‘Twas the Sunday before Thanksgiving when all through the Vikings’ house, the Cowboys’ offense was clicking while things were quiet as a mouse. With apologies to Clement Clarke Moore, this heavily altered opening line from his classic holiday poem feels appropriate right about now.
After decades of enjoying a significant home-field advantage — thanks at first to the elements (1961-81) and later due to crowd noise (1982-2013, 2016-19) — the Minnesota Vikings find themselves with one win in five home games at the cavernous and empty U.S. Bank Stadium in 2020. And with two of their final three home games of the season coming up the next two weeks against the Carolina Panthers and Jacksonville Jaguars, what seemed like pretty winnable games now carry a heavy air of uncertainty.
It was just a few weeks ago that head coach Mike Zimmer complained that Minnesota Governor Walz did his team no favors by not allowing more fans to attend games.
Zimmer’s complaint was at once spot on and completely tone-deaf.
Make no mistake, saying such a thing in the midst of the COVID-19 pandemic that’s absolutely crushing Minnesota (among many other parts of the country) was nothing short of dumb and selfish. At the same time, he wasn’t entirely wrong – at least in the narrow scope of his football team needing some of the help they’re accustomed to receiving from their fans. The cacophony of screaming, obscenities and Skol Chants from 60,000, purple-clad, not entirely sober fans is a helpful weapon when the Vikings’ defense is on the field.
They won’t have that advantage for the final three home games either, so it’s time to start dealing with it. They could start by – hear me out here — playing better on defense. Yep, the focus should be defense. The special teams have been problematic regardless of venue. And the overall issues have not been on the offensive side of the ball. Be it game plan, execution or a combination of the two, something needs to change because, at 1-4, the Vikings are on pace to have one the worst home records in franchise history.
Only three times in their history have they won just one home game:
- 2011: 1-7
- 1962: 1-5-1
- 1967: 1-4-2
Heck, only three times in their history have they won just two home games:
- 1984: 2-6
- 1966: 2-5
- 1965: 2-5
But the three remaining home games, against the Panthers, Jaguars and Bears, are all against bad teams, the thought process goes. Surely, the Vikings can win one, if not all three, of those games!
To which, it should be pointed out that the Vikings just lost to a 2-7 Cowboys team at home and earlier this season lost to a 0-5 Falcons team at home. It’s not about quality of opponent or else the Vikings would be at least 3-2 at home.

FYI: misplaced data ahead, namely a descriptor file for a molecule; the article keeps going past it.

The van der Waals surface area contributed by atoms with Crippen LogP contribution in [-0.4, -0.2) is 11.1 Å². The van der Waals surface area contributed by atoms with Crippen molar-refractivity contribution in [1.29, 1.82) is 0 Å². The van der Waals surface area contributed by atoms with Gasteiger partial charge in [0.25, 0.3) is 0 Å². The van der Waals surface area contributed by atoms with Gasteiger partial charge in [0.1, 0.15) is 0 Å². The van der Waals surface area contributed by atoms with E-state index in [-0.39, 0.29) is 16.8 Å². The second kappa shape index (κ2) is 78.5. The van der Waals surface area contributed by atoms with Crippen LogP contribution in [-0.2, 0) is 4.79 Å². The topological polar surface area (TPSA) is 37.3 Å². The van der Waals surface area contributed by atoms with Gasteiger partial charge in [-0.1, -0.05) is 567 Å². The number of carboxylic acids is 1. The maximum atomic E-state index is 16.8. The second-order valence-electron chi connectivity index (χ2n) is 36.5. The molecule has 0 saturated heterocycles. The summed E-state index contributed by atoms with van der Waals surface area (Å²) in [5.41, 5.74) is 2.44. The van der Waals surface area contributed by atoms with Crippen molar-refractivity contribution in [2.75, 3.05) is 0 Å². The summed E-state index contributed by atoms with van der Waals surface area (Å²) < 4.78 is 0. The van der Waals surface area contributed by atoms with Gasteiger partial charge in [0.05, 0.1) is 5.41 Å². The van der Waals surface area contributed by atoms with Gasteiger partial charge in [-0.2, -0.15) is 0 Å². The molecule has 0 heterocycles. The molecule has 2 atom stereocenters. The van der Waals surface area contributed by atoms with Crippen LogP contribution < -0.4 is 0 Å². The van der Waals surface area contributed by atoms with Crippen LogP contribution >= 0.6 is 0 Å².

Instead of playing some kind of “lack of crowd noise” blame game, Zimmer would do well to focus on what’s been amiss with the actual on-field product at U.S. Bank Stadium. The Vikings are averaging 29.8 points per home game as opposed to 23.0 points per road game – so, roughly a touchdown more per game. On the other hand, they are allowing 33.0 points per home game as opposed to 22.6 points allowed per road game, a whopping 10-point difference on average. For context, that would be the worst points-allowed-per-home-game average in Vikings history. They have only permitted more than 30 points per home game twice before: In 1965 (32.4) and 1963 (30.9). Only the Cowboys are allowing more points per game at home this season (36.8). On that basis, the Vikes would have been better off playing this past Sunday’s game down in Jerry World.
Maybe the lack of crowd noise does have a little something to do with it. However, that doesn’t explain why they are playing better defense on the road – where there aren’t any crowds either.
Pinpointing the exact problems is a difficult endeavor because the defensive lapses at home have been across the board. They are allowing more rushing yards per attempt (4.3 to 4.2) and more passing yards per attempt (7.9 to 7.1) at home. Quarterbacks have a 104.4 passer rating against them at U.S. Bank Stadium as opposed to 94.8 on the road. In five home games, they’ve allowed more touchdowns (17 to 11) and more first downs (123 to 88) than in five road games. Um, they’ve allowed 35 more first downs at home than on the road? That feels like an issue.
Anyway, all the ugly statistical splits add up to one thing: It’s time for Zimmer to tap into the defensive wizardry for which he’s so well-known to end the general malaise that’s befallen them at home. Over the next two weeks, the Vikings need to pull out all the defensive tricks from their purple playbook or the home losses to the Atlanta Falcons and Cowboys won’t be the last of the embarrassing defeats in front of the silent cardboard fan cutouts this season.